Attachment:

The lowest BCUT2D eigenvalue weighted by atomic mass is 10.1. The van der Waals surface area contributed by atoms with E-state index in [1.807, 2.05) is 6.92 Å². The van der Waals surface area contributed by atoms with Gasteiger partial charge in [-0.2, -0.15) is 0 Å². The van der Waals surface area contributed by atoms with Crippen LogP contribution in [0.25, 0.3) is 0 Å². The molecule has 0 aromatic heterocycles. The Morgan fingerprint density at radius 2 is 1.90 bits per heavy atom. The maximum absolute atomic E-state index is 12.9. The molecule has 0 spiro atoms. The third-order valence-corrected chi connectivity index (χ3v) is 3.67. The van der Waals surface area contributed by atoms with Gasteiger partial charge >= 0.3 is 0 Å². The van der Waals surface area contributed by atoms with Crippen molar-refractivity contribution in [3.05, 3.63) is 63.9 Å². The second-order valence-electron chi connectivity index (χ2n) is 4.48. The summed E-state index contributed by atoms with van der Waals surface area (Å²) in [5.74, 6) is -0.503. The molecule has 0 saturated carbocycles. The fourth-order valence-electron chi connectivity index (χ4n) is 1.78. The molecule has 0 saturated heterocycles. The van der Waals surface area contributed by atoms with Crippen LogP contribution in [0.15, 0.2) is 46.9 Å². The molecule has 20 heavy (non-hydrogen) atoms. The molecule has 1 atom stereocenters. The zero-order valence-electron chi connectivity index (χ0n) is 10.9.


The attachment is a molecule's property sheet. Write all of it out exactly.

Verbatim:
The lowest BCUT2D eigenvalue weighted by atomic mass is 10.1. The van der Waals surface area contributed by atoms with E-state index in [1.807, 2.05) is 6.92 Å². The van der Waals surface area contributed by atoms with Gasteiger partial charge in [-0.2, -0.15) is 0 Å². The van der Waals surface area contributed by atoms with Crippen LogP contribution in [0.25, 0.3) is 0 Å². The molecule has 0 aromatic heterocycles. The Morgan fingerprint density at radius 2 is 1.90 bits per heavy atom. The maximum absolute atomic E-state index is 12.9. The molecule has 0 spiro atoms. The third-order valence-corrected chi connectivity index (χ3v) is 3.67. The van der Waals surface area contributed by atoms with Gasteiger partial charge >= 0.3 is 0 Å². The van der Waals surface area contributed by atoms with Crippen molar-refractivity contribution in [3.05, 3.63) is 63.9 Å². The second-order valence-electron chi connectivity index (χ2n) is 4.48. The summed E-state index contributed by atoms with van der Waals surface area (Å²) in [5.74, 6) is -0.503. The molecule has 0 saturated carbocycles. The fourth-order valence-electron chi connectivity index (χ4n) is 1.78. The molecule has 0 saturated heterocycles. The van der Waals surface area contributed by atoms with Crippen LogP contribution in [0.15, 0.2) is 46.9 Å². The molecule has 20 heavy (non-hydrogen) atoms. The molecule has 1 atom stereocenters. The zero-order valence-electron chi connectivity index (χ0n) is 10.9.